Lotus, attempting to provide a simpler system for both users and administrators, has announced enhanced integration of Notes 4.5 and the Microsoft Windows NT operating system.
In a separate announcement, the company says its Web server technology called Domino is available for free on the Web at http://domino.lotus.com/. This version of Domino enables the Lotus Notes Release 4 server to encompass Internet protocols so it acts as a Web application server, says Lotus.
The NT integration announcement follows complaints last May about Microsoft's alleged refusal to release APIs for that portion of the NT operating system. Those APIs have since been released, according to a Lotus spokesman.
The NT integration also highlights an ironic twist in technology ownership and the often confusing relationships between competition and co-operation these days. Lotus is owned by IBM, which produces its own server operating systems that compete with Windows NT.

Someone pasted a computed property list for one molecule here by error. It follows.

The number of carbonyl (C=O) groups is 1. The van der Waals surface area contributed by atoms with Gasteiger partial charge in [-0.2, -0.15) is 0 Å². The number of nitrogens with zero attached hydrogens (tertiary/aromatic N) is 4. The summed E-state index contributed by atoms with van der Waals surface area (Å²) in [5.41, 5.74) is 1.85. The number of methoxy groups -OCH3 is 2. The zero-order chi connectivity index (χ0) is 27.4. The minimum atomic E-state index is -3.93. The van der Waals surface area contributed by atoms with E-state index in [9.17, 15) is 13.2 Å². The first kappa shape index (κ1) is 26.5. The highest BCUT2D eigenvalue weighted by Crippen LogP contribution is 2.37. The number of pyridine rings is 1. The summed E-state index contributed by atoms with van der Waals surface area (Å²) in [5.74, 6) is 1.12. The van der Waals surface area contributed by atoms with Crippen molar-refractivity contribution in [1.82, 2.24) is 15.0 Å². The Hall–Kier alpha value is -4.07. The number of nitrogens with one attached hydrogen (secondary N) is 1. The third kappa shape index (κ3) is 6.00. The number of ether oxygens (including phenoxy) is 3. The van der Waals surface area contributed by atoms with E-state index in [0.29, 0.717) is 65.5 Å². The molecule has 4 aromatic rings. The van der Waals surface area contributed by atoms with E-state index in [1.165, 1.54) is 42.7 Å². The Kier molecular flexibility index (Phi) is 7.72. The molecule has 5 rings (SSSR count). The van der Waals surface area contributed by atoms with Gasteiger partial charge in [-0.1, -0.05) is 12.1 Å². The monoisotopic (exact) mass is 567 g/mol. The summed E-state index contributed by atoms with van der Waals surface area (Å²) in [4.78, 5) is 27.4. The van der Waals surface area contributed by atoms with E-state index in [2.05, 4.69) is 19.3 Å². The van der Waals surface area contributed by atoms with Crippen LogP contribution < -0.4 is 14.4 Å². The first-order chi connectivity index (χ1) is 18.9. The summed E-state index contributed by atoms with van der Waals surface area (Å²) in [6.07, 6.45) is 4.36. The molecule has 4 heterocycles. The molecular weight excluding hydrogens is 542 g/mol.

The Notes upgrade's enhanced integration with NT, due in September when the full product ships, will include:
* a single password log-in;
* the same user information in both systems;
* directory synchronisation with NT;
* NT event logging so Notes events can be logged and managed through the NT event log;
* support for Microsoft's Systems Management Server to provide software distribution and update capabilities from an NT server.
Notes 4.5, code-named Domino I, combines Lotus Notes with a Web server complete with native support for HTTP and HTML. Domino II, expected in the first half of 1997, will be Lotus's Web-only server, relying only on Web protocols, not Native Notes Protocols.
Lotus has also begun shipping its native Internet Simple Mail Transfer Protocol/Multipurpose Internet Mail Extensions (SMTP/MIME) and cc:Mail message transfer agents (MTAs). A third MTA for X.400-based systems is scheduled to be available within 30 days, says Lotus.
Lotus is at http://www.lotus.com/.